Activist Karina Garcia asks question to Cuban officials at Cuban Mission to the UN in New York City (Photo: Emily Brease)
The people of Cuba approved their new Family Code on September 25, now the most progressive code of families in the world. With 74.01% of eligible voters participating, the Family Code passed in a landslide victory. 66.87% of participants voted in favor of the new code and 33.13% voted against.
On September 27, the Cuban mission to the United Nations hosted US scholars, activists, union leaders, lawyers, journalists and judges in order to share the Cuban experience in winning and ratifying their new Family Code. People in the US were able to dialogue directly with Cuban officials, and many expressed their admiration for the victory.
The “Code of Freedom”, as Cuban foreign minister Bruno Rodriguez described the Family Code on September 27, now grants same-sex couples the freedom to marry and adopt. The code also redefines the legal concept of “family” around not only consanguinity, but also affinity ties, broadening the definition of a family and making it more inclusive. The code makes enormous progress in its recognition of the rights of children, outlawing child marriage and corporal punishment, stating that parents will be granted “responsibility” instead of “custody” of children, and will be required to be “respectful of the dignity and physical and mental integrity of children and adolescents.” This is outstanding especially in the Latin American context, in which half of all children experience corporal punishment and a fourth of all girls enters into a marriage or early union before the age of 18.
Many present expressed astonishment at the achievement of the Cuban people, particularly around the period of “popular consultation” in which the Cuban government engaged directly with the people in developing the Code. Abortion rights activist Karina Garcia said, “I know we don’t have anything like that in [the US].”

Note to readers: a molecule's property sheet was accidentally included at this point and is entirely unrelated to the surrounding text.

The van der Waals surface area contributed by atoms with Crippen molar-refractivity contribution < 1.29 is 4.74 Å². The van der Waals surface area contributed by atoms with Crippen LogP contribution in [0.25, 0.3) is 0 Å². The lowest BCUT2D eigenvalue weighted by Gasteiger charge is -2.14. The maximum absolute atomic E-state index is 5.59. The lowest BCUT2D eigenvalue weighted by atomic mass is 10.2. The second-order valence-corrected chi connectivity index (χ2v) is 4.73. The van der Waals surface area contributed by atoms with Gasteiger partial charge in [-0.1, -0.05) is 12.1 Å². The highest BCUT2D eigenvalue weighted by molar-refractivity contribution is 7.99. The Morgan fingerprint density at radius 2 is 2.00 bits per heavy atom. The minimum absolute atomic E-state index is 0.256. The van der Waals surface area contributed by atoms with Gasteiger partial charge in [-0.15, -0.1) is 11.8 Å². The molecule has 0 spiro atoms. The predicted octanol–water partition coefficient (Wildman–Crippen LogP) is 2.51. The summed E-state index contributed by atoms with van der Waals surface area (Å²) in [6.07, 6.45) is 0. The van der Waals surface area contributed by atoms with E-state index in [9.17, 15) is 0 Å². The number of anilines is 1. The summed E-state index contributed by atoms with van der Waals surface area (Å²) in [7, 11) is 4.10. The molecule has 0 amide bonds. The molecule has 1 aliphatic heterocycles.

During the process of popular consultation, Yusnier Romero Puentes, deputy permanent representative of Cuba to the United Nations, told guests that the process of popular consultation has its origins during the nation’s first constitutional referendum in 1976. Much like in 1976, during the popular consultation process for the Family Code, the Cuban government organized local public assemblies in which members of the public asked questions of specialists, debated drafts and made proposals. Over 4,000 proposals were made by the Cuban people during these discussions. There were 225 amendments made to the 25th draft of the Code, which were generated by the popular discussions. Over 70% of amendments proposed by the people of Cuba made it into the code. The draft that was submitted to the referendum was the 26th draft, a direct result of dialogue between the government and the people.
Many of those present expressed their astonishment at how Cuba, as evidenced by the landslide victory of this code, seems to have overcome the legacy over 500 years of patriarchal colonialism that the Americas still struggles under. “It’s important to understand that this did not happen overnight,” replied the Deputy Minister of Foreign Relations, Carlos F. de Cossio. Over time, the revolutionary process that began in Cuba in 1959 has won many achievements in defeating patriarchy and colonialism. Over half of all seats in the Cuban parliament are held by women, and by law, women are paid equal pay for equal work. In 2008, the ban on gender affirming surgery was lifted, and now transgender Cubans can access this surgery entirely for free. Cuban foreign officials indicated that the over 60 years of revolution has shaped the consciousness of the Cuban masses.
Kerbie Joseph, a community organizer with New York-based LGBTQ group the Audre Lorde Project, appreciated the insights that Cuban officials shared about consciousness-raising. “The Cuban government made it their priority to make sure that the Cuban people were involved,” Joseph told Peoples Dispatch. “They did everything that they had to do to make sure that participation was not only mandatory, but accessible and a priority.”